Friday Focus

Bolivar High School

Making learning visible

All around BHS there are great things happening. I get to enjoy seeing more of the great stuff than many because of my flexibility to be in classrooms and move around the building. Of course, it's often just a glance, and I'm off to the next thing.

In the literacy plan, there is language about making learning more visible, especially learning that involves literacy. When we make learning visible it builds our culture. It shows what is valuable and tells our story.

For many of our students, their perception of school is distorted from what we would like it to be. They may see it as a passive experience, something to endure, and just try to get through. The more we can seek to engage the better. The average lesson will be forgotten, but when we create unique experiences, students will remember those much longer, maybe forever.

But once we have engagement, it's important to share that and make it part of our school's story. I think there are many ways we can use our best moments to create more best moments. As you take on the Faculty Challenge in your teams, look for opportunities to post to Twitter (#BHSmatters) a learning experience that tells your classroom story. Of course, there are many other ways to make learning visible, but social media is powerful.

We often lament the hyper-focus on standardized testing and how this data is used to tell our story, almost as if all the other amazing stories are inferior to the 'data story,' If you're not sharing the experiences from your classroom, what's to stop people from listening to the other story-tellers commenting on education?

What are other ways you can make learning visible?
Who should be our audience?
How can we better engage the people who truly matter to BHS?

Coming soon...

We are going to begin scheduling appointments to complete the summative evaluation process and get an update on your personal learning plan. We will continue to work on learning plans in the coming weeks and wrap them up in March/April.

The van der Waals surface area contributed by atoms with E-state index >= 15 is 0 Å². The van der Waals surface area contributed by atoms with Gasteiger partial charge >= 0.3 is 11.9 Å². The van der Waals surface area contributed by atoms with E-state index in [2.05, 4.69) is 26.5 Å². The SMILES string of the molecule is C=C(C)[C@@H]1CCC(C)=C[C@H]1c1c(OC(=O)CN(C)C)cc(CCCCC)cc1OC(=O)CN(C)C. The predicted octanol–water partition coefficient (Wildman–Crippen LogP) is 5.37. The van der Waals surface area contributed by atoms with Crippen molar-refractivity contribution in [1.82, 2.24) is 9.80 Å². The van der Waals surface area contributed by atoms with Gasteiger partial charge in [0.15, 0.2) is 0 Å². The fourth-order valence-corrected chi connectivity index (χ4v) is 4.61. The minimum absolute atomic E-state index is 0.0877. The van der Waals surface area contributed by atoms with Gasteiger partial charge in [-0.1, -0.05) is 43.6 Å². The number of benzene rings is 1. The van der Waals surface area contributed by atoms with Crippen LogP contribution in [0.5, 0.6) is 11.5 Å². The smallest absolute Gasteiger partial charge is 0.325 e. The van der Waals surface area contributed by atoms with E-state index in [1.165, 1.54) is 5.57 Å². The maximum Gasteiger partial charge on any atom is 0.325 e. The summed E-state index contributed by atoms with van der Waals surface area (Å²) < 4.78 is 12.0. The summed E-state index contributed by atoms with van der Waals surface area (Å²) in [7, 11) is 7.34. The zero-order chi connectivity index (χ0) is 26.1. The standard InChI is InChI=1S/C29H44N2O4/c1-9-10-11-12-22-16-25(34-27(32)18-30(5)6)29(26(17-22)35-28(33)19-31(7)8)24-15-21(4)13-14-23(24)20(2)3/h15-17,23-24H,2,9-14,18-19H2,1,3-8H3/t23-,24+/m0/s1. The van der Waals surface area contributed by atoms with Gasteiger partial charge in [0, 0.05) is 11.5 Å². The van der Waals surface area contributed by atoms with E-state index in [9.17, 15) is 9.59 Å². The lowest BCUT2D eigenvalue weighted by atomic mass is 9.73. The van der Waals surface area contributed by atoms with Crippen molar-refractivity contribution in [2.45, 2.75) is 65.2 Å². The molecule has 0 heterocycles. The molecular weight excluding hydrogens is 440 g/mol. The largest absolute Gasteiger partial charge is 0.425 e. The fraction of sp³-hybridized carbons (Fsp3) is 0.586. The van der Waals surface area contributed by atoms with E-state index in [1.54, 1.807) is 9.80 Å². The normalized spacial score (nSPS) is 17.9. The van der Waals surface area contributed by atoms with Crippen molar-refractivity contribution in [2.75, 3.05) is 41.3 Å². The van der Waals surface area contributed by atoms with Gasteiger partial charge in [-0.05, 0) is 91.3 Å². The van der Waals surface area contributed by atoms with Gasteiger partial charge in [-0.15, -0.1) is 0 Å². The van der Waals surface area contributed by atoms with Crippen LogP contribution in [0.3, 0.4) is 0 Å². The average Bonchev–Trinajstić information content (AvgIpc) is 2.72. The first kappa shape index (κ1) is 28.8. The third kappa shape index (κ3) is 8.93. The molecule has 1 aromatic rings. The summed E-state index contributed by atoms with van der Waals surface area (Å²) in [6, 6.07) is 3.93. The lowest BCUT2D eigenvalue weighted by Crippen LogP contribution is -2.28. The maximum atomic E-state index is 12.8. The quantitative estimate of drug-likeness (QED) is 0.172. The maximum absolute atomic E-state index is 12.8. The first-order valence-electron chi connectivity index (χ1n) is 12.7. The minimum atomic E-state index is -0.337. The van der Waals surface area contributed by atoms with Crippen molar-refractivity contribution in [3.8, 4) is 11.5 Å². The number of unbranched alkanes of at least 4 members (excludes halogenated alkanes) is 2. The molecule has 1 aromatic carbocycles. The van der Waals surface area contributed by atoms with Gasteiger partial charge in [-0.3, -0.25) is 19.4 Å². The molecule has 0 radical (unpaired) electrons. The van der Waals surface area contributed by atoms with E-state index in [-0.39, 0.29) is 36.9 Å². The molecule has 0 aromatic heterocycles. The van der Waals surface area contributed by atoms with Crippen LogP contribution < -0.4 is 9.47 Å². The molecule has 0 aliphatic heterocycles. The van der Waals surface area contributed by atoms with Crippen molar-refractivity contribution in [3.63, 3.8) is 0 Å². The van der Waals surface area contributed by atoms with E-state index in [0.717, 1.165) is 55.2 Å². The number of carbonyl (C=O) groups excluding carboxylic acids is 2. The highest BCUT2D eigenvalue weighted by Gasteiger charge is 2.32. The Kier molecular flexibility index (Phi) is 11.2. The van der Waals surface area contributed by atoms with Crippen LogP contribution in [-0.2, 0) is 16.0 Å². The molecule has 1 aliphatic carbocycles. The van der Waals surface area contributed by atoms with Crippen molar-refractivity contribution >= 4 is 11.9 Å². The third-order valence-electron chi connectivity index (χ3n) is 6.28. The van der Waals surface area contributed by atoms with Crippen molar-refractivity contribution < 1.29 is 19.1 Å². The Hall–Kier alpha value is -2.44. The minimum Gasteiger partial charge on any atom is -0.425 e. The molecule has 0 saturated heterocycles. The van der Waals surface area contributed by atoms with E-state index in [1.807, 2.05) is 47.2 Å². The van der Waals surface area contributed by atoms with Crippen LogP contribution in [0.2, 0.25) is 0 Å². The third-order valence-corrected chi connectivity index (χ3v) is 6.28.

Summative evaluations will be complete by the end of February in time for us to meet the deadline for central office. We will facilitate an activity to share our learning plans in a more formal way. I guess it's a way to make the learning plans visible and tell your story.

Next Wednesday is a whole faculty meeting. We will have more information about the next steps with the learning plans, discussion of this quarter's essential question, and a mini-literacy workshop.

1:1 Thought for the Day: How do you control students getting distracted by all the websites they love to visit while they are avoiding the work at hand?

This is an important conversation that should be had frequently in the early months of 1:1 within and across departments. The more we discuss this, the clearer it becomes is that the best way for teachers to monitor student activities in their classrooms has not changed due to the arrival of more devices in the hands of students. The key is for staff to be active moving around the classroom and use what one colleague calls “the two legs app.” Students have always been distracted and always will, but we need to talk about classroom best practices that can help us in minimizing these distractions.

From: Patrick Larkin (the same guy who inspired my desk in the commons)
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